Recall from here that if EE is a bifibration over BB such that the fibres EXE X have terminal objects T XT_X, then EE has comprehension if each image functor imt=t !T Y:B/XEXim t = t_! T_Y \colon B/X \to E X has a right adjoint P{P}:EXB/XP \mapsto \{P\} \colon E X \to B/X called extension. Say that comprehension is full if the extension functors are all fully faithful. In the presence of full comprehension, we can show that for any predicate PP in EXE X there is an equivalence

E{P}EX/P E \{P\} \simeq E X / P

This is well known in the case of the fibration C[C op,Set]C \mapsto [C^{op}, Set] given at comprehension, where the extension of a presheaf is its category of elements.

We can view an equipment as a kind of double category, of course, and in that case we define the tabulation of a morphism R:XYR \colon X ⇸ Y to be an object {R}\{R\} together with a cell

{R} 1 {R} i j Y R X \array{ \{R\} & \overset{1}{\to} & \{R\} \\ \mathllap{i}\downarrow & \Downarrow & \downarrow \mathrlap{j} \\ Y & \underset{R}{\to} & X }

that is universal as such, meaning that any other cell from the identity on some ZZ to RR, with vertical boundaries ff and gg, say, is given by composing this one with (the identity cell on) a unique vertical morphism Z{R}Z \to \{R\}. We’ll say that an equipment has tabulation if every horizontal morphism has a tabulation, and that these are full if the mates j i Rj_\bullet i^\bullet \to R of the universal cells are invertible. The point of using the same notation as for comprehension is then that a regular fibration EE has (full) comprehension if and only if Matr(E)Matr(E) has (full) tabulation.

Recall that if GG is a comonad in a bicategory, then its Eilenberg–Moore object is, if it exists, the object that represents left GG-comodules. For an equipment, we say that an object is the EM object of GG if this property holds, and continues to hold when the functors involved are restricted to tight/vertical/representable maps. That’s equally to ask that the universal XX GX ⇸ X^G be tight and that composition with it preserve and detect tightness. We’ll say that an object is the EM object of GG with respect to tight maps if the representation property only holds for tight maps. We can link this notion with the previous two by means of the following result: a regular equipment has tabulation if and only if every comonad has an EM object with respect to tight maps. Moreover, these are genuine EM objects if and only if the corresponding tabulations are full.

The effective topos

There are two quite different ways to construct the effective topos: we start with the Kleene algebra (,)(\mathbb{N}, \cdot) of partial recursive functions, and then

  1. construct the effective tripos: the hyperdoctrine ET\mathbf{ET} over SetSet whose predicates over XX are \mathbb{N}-valued sets XPX \to P\mathbb{N}, ordered by ϕψ\phi \leq \psi if there exists a partial recursive function Φ\Phi such that for any xXx \in X and nϕxn \in \phi x, Φn\Phi n is defined and contained in ψx\psi x. The effective topos is category of partial equivalence relations in ET\mathbf{ET}; or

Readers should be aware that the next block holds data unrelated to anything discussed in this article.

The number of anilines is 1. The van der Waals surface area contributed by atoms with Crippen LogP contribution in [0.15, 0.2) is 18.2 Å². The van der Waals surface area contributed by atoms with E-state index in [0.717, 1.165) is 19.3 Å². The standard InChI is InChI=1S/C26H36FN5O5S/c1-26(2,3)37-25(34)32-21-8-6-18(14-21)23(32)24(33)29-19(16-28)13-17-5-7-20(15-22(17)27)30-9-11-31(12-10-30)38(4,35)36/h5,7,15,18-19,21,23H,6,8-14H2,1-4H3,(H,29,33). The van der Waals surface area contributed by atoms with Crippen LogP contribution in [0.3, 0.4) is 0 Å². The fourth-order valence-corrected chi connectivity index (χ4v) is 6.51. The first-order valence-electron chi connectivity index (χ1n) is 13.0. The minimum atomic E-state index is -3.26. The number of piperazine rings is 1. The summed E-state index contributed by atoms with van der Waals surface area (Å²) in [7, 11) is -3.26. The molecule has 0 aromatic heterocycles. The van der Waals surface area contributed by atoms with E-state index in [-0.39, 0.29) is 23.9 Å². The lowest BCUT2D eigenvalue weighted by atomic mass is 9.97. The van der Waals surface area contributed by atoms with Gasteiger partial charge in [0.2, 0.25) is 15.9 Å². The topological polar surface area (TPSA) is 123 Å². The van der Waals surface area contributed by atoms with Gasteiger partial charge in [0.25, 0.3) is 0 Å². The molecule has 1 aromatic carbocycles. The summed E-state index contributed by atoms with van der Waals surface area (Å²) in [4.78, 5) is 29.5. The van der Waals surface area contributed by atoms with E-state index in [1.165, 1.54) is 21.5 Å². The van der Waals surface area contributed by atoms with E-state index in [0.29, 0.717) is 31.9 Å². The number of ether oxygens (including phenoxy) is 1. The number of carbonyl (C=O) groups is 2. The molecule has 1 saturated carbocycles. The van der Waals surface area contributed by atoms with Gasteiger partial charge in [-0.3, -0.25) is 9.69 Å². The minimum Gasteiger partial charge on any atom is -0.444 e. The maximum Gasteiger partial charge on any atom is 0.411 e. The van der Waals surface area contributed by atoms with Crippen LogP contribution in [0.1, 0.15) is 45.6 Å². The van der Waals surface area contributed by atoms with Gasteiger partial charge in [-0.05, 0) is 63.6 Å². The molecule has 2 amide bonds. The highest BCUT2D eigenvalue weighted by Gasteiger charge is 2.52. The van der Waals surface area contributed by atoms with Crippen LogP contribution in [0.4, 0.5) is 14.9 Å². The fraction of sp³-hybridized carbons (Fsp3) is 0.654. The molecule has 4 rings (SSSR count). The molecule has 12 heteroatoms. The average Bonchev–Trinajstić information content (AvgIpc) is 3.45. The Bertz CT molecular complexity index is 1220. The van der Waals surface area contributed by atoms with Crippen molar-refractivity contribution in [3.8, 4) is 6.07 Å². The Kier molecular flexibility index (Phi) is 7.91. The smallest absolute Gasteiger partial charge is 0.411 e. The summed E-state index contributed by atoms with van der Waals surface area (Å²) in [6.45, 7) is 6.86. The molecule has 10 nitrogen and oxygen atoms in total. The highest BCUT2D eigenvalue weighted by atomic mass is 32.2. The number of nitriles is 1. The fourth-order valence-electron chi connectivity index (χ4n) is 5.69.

2. construct the regular category AsmAsm of assemblies over \mathbb{N}: the full subcategory of the total category ET\int \mathbf{ET} on the \mathbb{N}-sets ϕ\phi such that each ϕx\phi x is non-empty, then take the exact completion of this.

The category of pers

Let EB\mathbf{E} \to \mathbf{B} be an ordered regular fibration. A partial equivalence relation over the type XBX \in \mathbf{B} is relation RR on XX that is symmetric and transitive:

R(x 1,x 2) R(x 2,x 1) R(x 1,x 2),R(x 2,x 3) R(x 1,x 3) \begin{aligned} R(x_1, x_2) & \Rightarrow R(x_2, x_1) \\ R(x_1, x_2), R(x_2, x_3) & \Rightarrow R(x_1, x_3) \end{aligned}

A morphism (R,X)(S,Y)(R, X) \to (S, Y) of pers is a relation F:X,YF \colon X, Y that satisfies

F(x,y) R(x,x)S(y,y) F(x 1,y 1)R(x 1,x 2)S(y 1,y 2) F(x 2,y 2) F(x,y 1)F(x,y 2) S(y 1,y 2) R(x,x) υ.F(x,υ) \begin{aligned} F(x,y) & \Rightarrow R(x,x) \wedge S(y,y) \\ F(x_1,y_1) \wedge R(x_1, x_2) \wedge S(y_1, y_2) & \Rightarrow F(x_2,y_2) \\ F(x,y_1) \wedge F(x,y_2) & \Rightarrow S(y_1,y_2) \\ R(x,x) & \Rightarrow \exists \upsilon . F(x, \upsilon) \end{aligned}

These form a category Per(E)Per(\mathbf{E}). The effective topos is Per(ET)Per(\mathbf{ET}).

The exact completion

The category AsmAsm of assemblies is regular, so the allegory Rel(Asm)Rel(Asm) is unitary and tabular. Its effective completion is the splitting of equivalences Rel(Asm)[eqvˇ]Rel(Asm)[\check{\mathrm{eqv}}]: an equivalence is a symmetric monad, and these are the objects of the splitting, while a morphism is a module. The exact completion of AsmAsm is the category of maps in this allegory.

Allegories vs. bicategories of relations

A unitary pre-tabular allegory is the same thing as a bicategory of relations. This extends to an equivalence of 2-categories. A bicategory of relations, in turn, is a regular equipment that is both locally ordered and chordate (all maps are tight).

The following two results then explain what ET\mathbf{ET} and AsmAsm have to do with each other:

  • The full sub-bicategory of Rel(Asm)Rel(Asm) on the constant assemblies is equivalent to Matr(ET)Matr(\mathbf{ET}).

  • Rel(Asm)Rel(Asm) is equivalent to the splitting Matr(ET)[crfˇ]Matr(\mathbf{ET})[\check{\mathrm{crf}}] of the coreflexive morphisms in Matr(ET)Matr(\mathbf{ET}).

From the results of the previous section, the coreflexive splitting of a unitary pre-tabular allegory is both the tabular completion and the co-Eilenberg–Moore completion of that allegory considered as a cartesian equipment, and also the comprehensive completion of the corresponding regular fibration.

Last revised on December 8, 2015 at 12:30:49. See the history of this page for a list of all contributions to it.